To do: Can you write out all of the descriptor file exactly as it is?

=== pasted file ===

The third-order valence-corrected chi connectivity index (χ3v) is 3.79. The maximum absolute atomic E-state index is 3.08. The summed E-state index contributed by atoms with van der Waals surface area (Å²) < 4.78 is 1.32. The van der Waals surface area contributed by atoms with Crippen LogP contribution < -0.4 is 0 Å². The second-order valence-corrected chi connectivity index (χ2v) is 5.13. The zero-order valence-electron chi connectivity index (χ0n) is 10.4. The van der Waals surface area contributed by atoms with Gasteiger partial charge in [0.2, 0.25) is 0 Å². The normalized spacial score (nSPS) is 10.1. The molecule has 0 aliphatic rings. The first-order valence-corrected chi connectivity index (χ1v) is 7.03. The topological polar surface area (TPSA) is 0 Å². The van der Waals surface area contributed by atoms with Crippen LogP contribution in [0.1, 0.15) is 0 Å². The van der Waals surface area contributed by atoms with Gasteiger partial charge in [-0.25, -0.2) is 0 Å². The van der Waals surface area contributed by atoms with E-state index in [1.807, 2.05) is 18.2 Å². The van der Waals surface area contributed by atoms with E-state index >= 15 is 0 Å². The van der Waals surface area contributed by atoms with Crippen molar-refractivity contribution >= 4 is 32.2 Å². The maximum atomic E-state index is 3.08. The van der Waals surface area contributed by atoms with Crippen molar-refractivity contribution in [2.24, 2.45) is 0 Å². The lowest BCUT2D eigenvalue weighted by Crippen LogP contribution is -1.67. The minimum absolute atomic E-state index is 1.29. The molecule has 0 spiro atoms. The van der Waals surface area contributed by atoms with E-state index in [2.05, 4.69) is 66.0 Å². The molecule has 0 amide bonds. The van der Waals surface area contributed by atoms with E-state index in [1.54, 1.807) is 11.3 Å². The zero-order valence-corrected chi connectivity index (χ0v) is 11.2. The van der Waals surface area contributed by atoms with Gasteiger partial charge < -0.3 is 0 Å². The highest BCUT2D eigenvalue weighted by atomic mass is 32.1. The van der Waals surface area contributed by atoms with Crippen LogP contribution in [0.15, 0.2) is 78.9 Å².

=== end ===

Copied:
The third-order valence-corrected chi connectivity index (χ3v) is 3.79. The maximum absolute atomic E-state index is 3.08. The summed E-state index contributed by atoms with van der Waals surface area (Å²) < 4.78 is 1.32. The van der Waals surface area contributed by atoms with Crippen LogP contribution < -0.4 is 0 Å². The second-order valence-corrected chi connectivity index (χ2v) is 5.13. The zero-order valence-electron chi connectivity index (χ0n) is 10.4. The van der Waals surface area contributed by atoms with Gasteiger partial charge in [0.2, 0.25) is 0 Å². The normalized spacial score (nSPS) is 10.1. The molecule has 0 aliphatic rings. The first-order valence-corrected chi connectivity index (χ1v) is 7.03. The topological polar surface area (TPSA) is 0 Å². The van der Waals surface area contributed by atoms with Crippen LogP contribution in [0.1, 0.15) is 0 Å². The van der Waals surface area contributed by atoms with Gasteiger partial charge in [-0.25, -0.2) is 0 Å². The van der Waals surface area contributed by atoms with E-state index in [1.807, 2.05) is 18.2 Å². The van der Waals surface area contributed by atoms with E-state index >= 15 is 0 Å². The van der Waals surface area contributed by atoms with Crippen molar-refractivity contribution >= 4 is 32.2 Å². The maximum atomic E-state index is 3.08. The van der Waals surface area contributed by atoms with Crippen molar-refractivity contribution in [2.24, 2.45) is 0 Å². The lowest BCUT2D eigenvalue weighted by Crippen LogP contribution is -1.67. The minimum absolute atomic E-state index is 1.29. The molecule has 0 spiro atoms. The van der Waals surface area contributed by atoms with E-state index in [2.05, 4.69) is 66.0 Å². The molecule has 0 amide bonds. The van der Waals surface area contributed by atoms with E-state index in [1.54, 1.807) is 11.3 Å². The zero-order valence-corrected chi connectivity index (χ0v) is 11.2. The van der Waals surface area contributed by atoms with Gasteiger partial charge < -0.3 is 0 Å². The highest BCUT2D eigenvalue weighted by atomic mass is 32.1. The van der Waals surface area contributed by atoms with Crippen LogP contribution in [0.15, 0.2) is 78.9 Å².